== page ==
Snub AC inductive protection

Hello, I plan to eventually implement an Arduino to control a relay that will control an AC 100 w fan or maybe a higher wattage if possible. I know the basics of how a diode can provide an alternate path for current but I have recently read that with high voltage AC, a "snub" protection circuit is recommended to prevent arcing. I will provide a circuit below and I get that the diode provides an alternate path and the resistor reduces the current but what I don't understand is what is the purpose of the capacitor (CS)?

DC power supply, single diodes, MOSFET, and a transformer. That doesn't look like it can do anything useful to me.

AC is normally controlled through a TRIAC. No arcing as 1) there's no air gap to arc and 2) it switches off when the current is zero. You indeed may need a snubber for the TRIAC to switch off as it's an inductive load, but that's a resistor + capacitor in series, not parallel.

A flyback diode (which is what you're probably thinking of) is for DC inductive loads.

tjones9163:
Hello, I plan to eventually implement an Arduino to control a relay that will control an AC 100 w fan or maybe a higher wattage if possible. I know the basics of how a diode can provide an alternate path for current but I have recently read that with high voltage AC, a "snub" protection circuit is recommended to prevent arcing. I will provide a circuit below and I get that the diode provides an alternate path and the resistor reduces the current but what I don't understand is what is the purpose of the capacitor (CS)?

You cannot have diodes in an AC snubber, they have to work with both polarities.

The normal snubber is a resistor and capacitor in series. The resistor limits the instantateous spike voltage, the capacitor reduces the losses at the ac frequency itself (but must be large enough to handle the amount of charge
in an inductive spike - hence you have to calculate the snubber components depending on requirements).

Having a capacitor directly across a switch causes capacitive current spikes, just as much a problem as inductive voltage spikes to relay contact life! In your circuit the capacitor would discharge through the
diode and switching device stressing both components.

An RC snubber can go across the load or across the switch. With the latter you get leakage current
with the switch off, which may be a problem (for mains equipment this leakage current will normally be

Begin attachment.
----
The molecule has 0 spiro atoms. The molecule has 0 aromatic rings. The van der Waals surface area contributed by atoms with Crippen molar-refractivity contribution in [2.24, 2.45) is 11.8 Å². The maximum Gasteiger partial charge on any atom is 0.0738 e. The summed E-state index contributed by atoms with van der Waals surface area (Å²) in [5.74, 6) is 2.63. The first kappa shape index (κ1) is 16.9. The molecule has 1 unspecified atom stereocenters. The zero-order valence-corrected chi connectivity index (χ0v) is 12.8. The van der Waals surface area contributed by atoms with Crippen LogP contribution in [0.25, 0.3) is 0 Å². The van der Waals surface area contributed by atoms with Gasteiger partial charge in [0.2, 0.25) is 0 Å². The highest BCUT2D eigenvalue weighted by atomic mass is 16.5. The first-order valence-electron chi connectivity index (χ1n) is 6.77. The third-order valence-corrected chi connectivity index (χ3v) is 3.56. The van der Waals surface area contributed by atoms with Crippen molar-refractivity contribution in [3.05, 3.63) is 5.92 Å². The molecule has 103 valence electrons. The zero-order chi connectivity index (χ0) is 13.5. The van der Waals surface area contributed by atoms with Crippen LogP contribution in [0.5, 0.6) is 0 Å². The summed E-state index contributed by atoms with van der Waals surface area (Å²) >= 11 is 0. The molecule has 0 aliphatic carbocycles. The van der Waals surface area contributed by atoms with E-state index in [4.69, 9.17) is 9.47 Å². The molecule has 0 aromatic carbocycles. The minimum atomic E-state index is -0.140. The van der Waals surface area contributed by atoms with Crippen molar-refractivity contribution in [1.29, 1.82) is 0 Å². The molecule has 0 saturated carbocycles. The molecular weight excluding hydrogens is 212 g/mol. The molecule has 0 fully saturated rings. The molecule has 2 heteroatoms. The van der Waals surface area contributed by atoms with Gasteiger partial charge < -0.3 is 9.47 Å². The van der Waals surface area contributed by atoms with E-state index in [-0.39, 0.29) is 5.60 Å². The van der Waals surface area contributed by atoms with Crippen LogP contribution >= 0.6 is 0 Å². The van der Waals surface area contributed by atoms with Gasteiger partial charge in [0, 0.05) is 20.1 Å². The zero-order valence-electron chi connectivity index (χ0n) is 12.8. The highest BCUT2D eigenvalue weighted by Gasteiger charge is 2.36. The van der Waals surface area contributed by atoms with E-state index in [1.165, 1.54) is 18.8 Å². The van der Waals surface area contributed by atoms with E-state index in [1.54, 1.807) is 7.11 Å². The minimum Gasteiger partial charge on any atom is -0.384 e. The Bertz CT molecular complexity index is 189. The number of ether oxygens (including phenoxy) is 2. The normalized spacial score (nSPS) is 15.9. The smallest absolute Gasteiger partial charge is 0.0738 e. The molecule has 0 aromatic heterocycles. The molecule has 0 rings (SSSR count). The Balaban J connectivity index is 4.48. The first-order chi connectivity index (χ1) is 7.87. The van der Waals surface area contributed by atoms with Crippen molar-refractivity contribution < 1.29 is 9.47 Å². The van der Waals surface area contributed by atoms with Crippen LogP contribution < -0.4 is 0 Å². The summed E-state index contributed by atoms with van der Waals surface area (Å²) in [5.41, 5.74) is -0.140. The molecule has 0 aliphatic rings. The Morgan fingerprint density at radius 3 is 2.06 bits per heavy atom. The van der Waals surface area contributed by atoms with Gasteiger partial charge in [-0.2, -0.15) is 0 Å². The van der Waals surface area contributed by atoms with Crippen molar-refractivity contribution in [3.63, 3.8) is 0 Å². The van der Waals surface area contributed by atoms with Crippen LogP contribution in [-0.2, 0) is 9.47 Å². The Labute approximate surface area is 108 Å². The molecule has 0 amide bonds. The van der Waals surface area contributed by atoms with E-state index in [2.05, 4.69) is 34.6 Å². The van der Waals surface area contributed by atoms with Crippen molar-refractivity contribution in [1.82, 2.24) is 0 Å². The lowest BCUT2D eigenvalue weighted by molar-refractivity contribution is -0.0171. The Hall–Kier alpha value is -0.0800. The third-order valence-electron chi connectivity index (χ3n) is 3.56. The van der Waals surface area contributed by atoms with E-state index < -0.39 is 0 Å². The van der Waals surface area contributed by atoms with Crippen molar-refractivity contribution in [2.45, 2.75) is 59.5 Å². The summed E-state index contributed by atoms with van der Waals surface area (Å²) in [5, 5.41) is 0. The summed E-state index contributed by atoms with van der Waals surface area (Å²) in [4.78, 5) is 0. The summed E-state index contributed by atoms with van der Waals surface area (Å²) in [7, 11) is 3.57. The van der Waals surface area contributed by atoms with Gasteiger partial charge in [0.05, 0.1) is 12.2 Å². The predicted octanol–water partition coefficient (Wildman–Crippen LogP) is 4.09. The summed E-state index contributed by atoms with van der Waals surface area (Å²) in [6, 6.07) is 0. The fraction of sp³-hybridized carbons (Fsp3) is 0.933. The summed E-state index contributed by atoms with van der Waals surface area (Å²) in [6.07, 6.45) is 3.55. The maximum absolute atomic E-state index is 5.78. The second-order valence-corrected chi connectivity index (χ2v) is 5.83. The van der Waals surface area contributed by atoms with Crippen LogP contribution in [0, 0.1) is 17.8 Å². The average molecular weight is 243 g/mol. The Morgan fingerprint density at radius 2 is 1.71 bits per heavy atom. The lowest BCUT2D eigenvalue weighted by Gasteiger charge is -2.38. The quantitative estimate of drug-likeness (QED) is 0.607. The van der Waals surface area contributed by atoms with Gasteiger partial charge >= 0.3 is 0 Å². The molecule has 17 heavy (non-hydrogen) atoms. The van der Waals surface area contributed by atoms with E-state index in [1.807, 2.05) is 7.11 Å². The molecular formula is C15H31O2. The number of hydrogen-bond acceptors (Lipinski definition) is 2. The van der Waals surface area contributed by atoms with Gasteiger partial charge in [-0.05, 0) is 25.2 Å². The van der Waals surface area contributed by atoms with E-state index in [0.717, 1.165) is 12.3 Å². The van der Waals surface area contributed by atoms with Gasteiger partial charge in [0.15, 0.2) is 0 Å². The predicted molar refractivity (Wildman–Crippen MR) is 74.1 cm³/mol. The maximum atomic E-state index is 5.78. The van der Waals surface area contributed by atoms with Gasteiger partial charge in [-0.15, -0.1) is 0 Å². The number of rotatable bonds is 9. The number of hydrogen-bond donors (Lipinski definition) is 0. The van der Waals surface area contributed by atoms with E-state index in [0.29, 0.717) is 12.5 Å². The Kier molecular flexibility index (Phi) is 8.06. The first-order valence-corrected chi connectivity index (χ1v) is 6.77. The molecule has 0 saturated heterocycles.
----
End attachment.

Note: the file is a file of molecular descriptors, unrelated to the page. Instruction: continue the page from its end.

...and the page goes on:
in the dangerous/lethal range, note).

So its best practice to snub an inductive ac load itself, thus avoiding this off-leakage (it saves power too).
This also means the correct component values are always used since they are designed with the load.

Other snubbing techniques exist, such as just a resistor (for momentary loads like ac solenoids this
is the simplest way). Or a MOV which simply limits the voltage transients directly and has
the advantage of protecting against voltage spikes coming in on the supply too, and having no leakage.

Either way an ac snubber doesn't prevent the spike, it limits the maximum voltage to a known level
(can be several times the supply voltage peak in fact), the idea being to reduce arcing substantially and
avoid over-stressing any insulation.

thank you guys for response i believe i found a more appropriate picture

Yes, that's an AC snubber.

But the real question is: how do you plan to actually use it?

MarkT:
You cannot have diodes in an AC snubber, they have to work with both polarities.

Actually you can - and the OP's circuit ( apart from the error of having the R and C in parallel when they should be in series) is a good example. The diode means that only the dangerous positive voltage transient produced by the turn 'off' of the MOSFET is attenuated, without affecting the turn 'on', when the current rise is controlled by the inductor. The diode prevents the turn 'on' voltage transient ( which is predictable and safe) being attenuated, and so removes that energy loss , improving efficiency.

The circuit isn't symmetrical, so doesn't require symmetrical snubbing.

I've used similar topologies in SMPSU's.

Allan

If OP intends to make this an AC circuit, it'd be a good idea to use (draw) an AC power source, rather than a DC power source.

allanhurst:
Actually you can - and the OP's circuit ( apart from the error of having the R and C in parallel when they should be in series) is a good example.

Obviously the capacitor and resistor could not be in series with the diode.